1. Gather the test tube holder, small stopcock, 10-mL syringe (titrator), and 2 thick textbooks and the LabPaq box or 5-6 thick textbooks. 2. Remove the plunger from the titrator and place it back in your LabPaq box. 3. Attach the stopcock to the tip of the titrator by placing the larger, clear, plastic end of the stopcock into the tip of the titrator and then twisting the stopcock into place. The stopcock should fit tightly into the titrator, so that the liquid will not leak. 4. Stack the textbooks on top of one another or stack two textbooks on top of the LabPaq box. 5. Clamp the test tube holder around the middle of the titrator and slide the long end under the top two books in the stack. Place a sheet of white paper next to the bottom of the stack and set the 100-mL beaker on the sheet of white paper.
The end of the stopcock should be located near the top of the beaker, approximately 1 cm above to 1 cm below the top of the beaker. 6. Use the pipette to fill the titrator with 7—9 mL of distilled water. 7. Using both hands, one on the titrator and one on the stopcock, practice releasing water from the titrator into the beaker. The goal is to be comfortable releasing only one drop at a time from the titrator. 8. When you are comfortable using the titrator pour the water in the beaker down the drain, remove the titrator from the test tube clamp, and remove the stopcock from the titrator. Thoroughly dry each of these three items with paper towels.
Diffusion LabProblemWill starch, water, glucose, iodine or a combination of the above diffuse across the membrane of the dialysis bag causing the bag to either expand or shrivel? Hypothesis & Strategy I believe that the smaller molecules, such as glucose and water will diffuse through the dialysis bag's membrane causing it to expand, due to the concentration gradient. I would test this ...
9. When all items are completely dry, reassemble the titration setup. 10. Put on your safety gloves and goggles. 11. With the stopcock in the closed position, fill the titrator with 9 to 10 mL of the EDTA solution. 12. Move the beaker away from the titrator and place a crumpled paper towel directly below the titrator. 13. Using the stopcock, allow a few drops of the EDTA solution to flow through the titrator into the paper towel. This will fill the tip of the titrator with EDTA solution and remove any air bubbles from the titrator. 14. Place the paper towel with the EDTA drops into the trash and re-position the clean, dry 100- mL beaker back in the titration setup, under the titrator. 15. Use the graduated cylinder to measure exactly 10 mL of tap water from your sink. 16. Pour the 10 mL of tap water into the completely dry 100-mL beaker. 17. Add 5 drops of pH 10 buffer solution to the 10 mL of tap water in the beaker.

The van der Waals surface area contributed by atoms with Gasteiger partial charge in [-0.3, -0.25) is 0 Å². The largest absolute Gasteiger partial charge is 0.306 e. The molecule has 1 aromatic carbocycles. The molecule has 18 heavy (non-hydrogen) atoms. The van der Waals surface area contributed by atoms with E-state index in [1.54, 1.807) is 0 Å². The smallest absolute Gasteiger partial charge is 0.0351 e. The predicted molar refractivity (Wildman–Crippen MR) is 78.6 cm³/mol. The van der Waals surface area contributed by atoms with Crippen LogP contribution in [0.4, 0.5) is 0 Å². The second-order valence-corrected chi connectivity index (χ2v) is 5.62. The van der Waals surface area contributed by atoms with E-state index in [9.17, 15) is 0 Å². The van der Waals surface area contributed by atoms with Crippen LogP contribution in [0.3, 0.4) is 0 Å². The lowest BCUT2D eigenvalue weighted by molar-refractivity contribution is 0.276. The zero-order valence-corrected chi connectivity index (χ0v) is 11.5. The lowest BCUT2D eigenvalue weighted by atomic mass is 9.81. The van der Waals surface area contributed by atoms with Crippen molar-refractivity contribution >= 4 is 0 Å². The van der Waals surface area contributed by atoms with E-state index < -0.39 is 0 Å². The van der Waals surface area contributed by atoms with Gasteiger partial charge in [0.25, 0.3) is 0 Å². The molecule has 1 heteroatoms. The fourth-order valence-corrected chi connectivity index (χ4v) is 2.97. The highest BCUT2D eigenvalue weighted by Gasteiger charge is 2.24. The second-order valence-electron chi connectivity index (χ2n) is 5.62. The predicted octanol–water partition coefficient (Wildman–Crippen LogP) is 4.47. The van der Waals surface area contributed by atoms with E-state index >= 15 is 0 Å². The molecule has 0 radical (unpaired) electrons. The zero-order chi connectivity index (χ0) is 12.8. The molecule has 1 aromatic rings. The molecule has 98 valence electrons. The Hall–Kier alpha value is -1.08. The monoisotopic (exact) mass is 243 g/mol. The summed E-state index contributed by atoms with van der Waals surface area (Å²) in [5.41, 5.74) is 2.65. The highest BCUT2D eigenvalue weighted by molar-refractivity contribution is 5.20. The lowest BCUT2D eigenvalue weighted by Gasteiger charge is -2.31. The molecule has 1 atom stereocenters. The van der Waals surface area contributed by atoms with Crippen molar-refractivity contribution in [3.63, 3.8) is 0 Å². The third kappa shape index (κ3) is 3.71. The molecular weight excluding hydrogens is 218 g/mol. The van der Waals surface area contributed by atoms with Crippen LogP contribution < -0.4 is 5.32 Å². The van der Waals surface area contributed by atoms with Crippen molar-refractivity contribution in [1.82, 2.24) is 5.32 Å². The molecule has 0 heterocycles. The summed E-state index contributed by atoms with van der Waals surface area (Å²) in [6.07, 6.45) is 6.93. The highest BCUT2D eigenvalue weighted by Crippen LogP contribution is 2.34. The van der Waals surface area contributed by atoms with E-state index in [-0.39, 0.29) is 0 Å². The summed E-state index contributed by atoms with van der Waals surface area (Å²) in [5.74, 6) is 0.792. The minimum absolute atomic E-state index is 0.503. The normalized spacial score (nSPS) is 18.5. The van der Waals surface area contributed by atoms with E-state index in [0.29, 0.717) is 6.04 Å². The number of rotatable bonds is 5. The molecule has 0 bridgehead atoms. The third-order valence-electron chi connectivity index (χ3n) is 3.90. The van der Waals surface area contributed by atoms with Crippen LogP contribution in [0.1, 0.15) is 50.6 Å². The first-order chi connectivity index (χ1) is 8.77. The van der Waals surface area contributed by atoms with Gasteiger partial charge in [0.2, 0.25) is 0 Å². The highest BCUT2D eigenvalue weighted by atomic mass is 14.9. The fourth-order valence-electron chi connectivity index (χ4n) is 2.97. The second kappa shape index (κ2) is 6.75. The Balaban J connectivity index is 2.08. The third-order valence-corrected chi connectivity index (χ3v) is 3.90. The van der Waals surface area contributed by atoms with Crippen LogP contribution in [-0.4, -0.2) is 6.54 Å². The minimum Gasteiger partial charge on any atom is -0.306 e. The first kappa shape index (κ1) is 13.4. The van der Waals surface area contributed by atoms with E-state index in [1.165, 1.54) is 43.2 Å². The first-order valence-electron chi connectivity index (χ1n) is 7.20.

Carefully swirl the mixture in the beaker to ensure that the buffer is incorporated into the water. 18. Dip approximately 10 mm of a toothpick into the distilled water. Then, while toothpick is still damp, dip the toothpick into the EBT indicator powder. 19. Dip the EBT-covered toothpick end into the water in the beaker and carefully stir, to transfer all of the EBT from the toothpick into the water. 20. Carefully swirl the beaker for 30–60 seconds to fully dissolve the EBT into the water solution. 21. Read the volume of EDTA in the titrator and record in Data Table 1 under “Initial EDTA Volume (mL)”, next to Trial 1. 22. Open the stopcock and add 1 drop of EDTA to the purple-pink water sample in the beaker. After the drop is added, gently swirl the beaker and observe the color for 5 seconds. 23. Continue adding EDTA solution, one drop at a time, to the beaker, swirling and observing after each drop, until the color changes to a pale blue-gray color for at least 5 seconds. 24. Record the volume of the EDTA solution remaining in the titrator and record in Data Table 1 under “Final EDTA Volume (mL)”, next to Trial 1.
25. Determine the total volume of EDTA used by subtracting the final EDTA volume from the initial EDTA volume and record the volume in Data Table 1. 26. Leave the titrator assembly intact. You will need it for future titrations in this experiment. 27. Pour the contents of the beaker down the drain and flush the drain with water. Thoroughly wash the beaker with soap and water to remove all of the EDTA solution from the beaker. When the beaker is clean, rinse the beaker with distilled water and then thoroughly dry. 28. Place the clean and thoroughly dry beaker back in the titration set-up, under the titrator. 29. If necessary, add more EDTA solution to the titrator.
Generally, there are two ways in preparing a solution, one is by dissolving a weighed amount of solid in a required solvent and the other is by dilution of a concentrated solution into the desired concentration. In diluting concentrated solution, the concentration of the diluted solution can be determined by standardization. To standardize a solution, we will need to perform titration. In this ...